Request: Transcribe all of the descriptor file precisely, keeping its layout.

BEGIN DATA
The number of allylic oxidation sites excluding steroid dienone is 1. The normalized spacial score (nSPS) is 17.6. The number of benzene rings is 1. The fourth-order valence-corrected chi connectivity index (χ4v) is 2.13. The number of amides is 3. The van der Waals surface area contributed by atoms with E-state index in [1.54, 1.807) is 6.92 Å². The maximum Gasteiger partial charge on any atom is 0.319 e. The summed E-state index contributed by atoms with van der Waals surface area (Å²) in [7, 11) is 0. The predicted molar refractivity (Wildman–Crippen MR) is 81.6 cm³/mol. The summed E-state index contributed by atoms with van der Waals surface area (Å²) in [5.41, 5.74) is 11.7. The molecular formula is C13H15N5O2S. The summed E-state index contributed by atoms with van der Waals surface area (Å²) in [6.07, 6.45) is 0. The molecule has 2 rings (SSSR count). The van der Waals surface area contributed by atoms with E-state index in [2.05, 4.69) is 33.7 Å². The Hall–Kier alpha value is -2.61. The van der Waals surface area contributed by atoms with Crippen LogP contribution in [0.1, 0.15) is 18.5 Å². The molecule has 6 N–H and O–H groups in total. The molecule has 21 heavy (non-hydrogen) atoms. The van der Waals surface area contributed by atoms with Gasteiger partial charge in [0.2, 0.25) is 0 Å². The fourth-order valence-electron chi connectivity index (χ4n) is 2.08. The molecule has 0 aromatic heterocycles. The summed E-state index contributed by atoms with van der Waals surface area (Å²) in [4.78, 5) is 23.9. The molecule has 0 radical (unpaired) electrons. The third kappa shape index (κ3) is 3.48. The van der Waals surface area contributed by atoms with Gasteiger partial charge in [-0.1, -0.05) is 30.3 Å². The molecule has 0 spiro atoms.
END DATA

The number of allylic oxidation sites excluding steroid dienone is 1. The normalized spacial score (nSPS) is 17.6. The number of benzene rings is 1. The fourth-order valence-corrected chi connectivity index (χ4v) is 2.13. The number of amides is 3. The van der Waals surface area contributed by atoms with E-state index in [1.54, 1.807) is 6.92 Å². The maximum Gasteiger partial charge on any atom is 0.319 e. The summed E-state index contributed by atoms with van der Waals surface area (Å²) in [7, 11) is 0. The predicted molar refractivity (Wildman–Crippen MR) is 81.6 cm³/mol. The summed E-state index contributed by atoms with van der Waals surface area (Å²) in [5.41, 5.74) is 11.7. The molecular formula is C13H15N5O2S. The summed E-state index contributed by atoms with van der Waals surface area (Å²) in [6.07, 6.45) is 0. The molecule has 2 rings (SSSR count). The van der Waals surface area contributed by atoms with E-state index in [2.05, 4.69) is 33.7 Å². The Hall–Kier alpha value is -2.61. The van der Waals surface area contributed by atoms with Crippen LogP contribution in [0.1, 0.15) is 18.5 Å². The molecule has 6 N–H and O–H groups in total. The molecule has 21 heavy (non-hydrogen) atoms. The van der Waals surface area contributed by atoms with Gasteiger partial charge in [0.2, 0.25) is 0 Å². The fourth-order valence-electron chi connectivity index (χ4n) is 2.08. The molecule has 0 aromatic heterocycles. The summed E-state index contributed by atoms with van der Waals surface area (Å²) in [4.78, 5) is 23.9. The molecule has 0 radical (unpaired) electrons. The third kappa shape index (κ3) is 3.48. The van der Waals surface area contributed by atoms with Gasteiger partial charge in [-0.1, -0.05) is 30.3 Å². The molecule has 0 spiro atoms.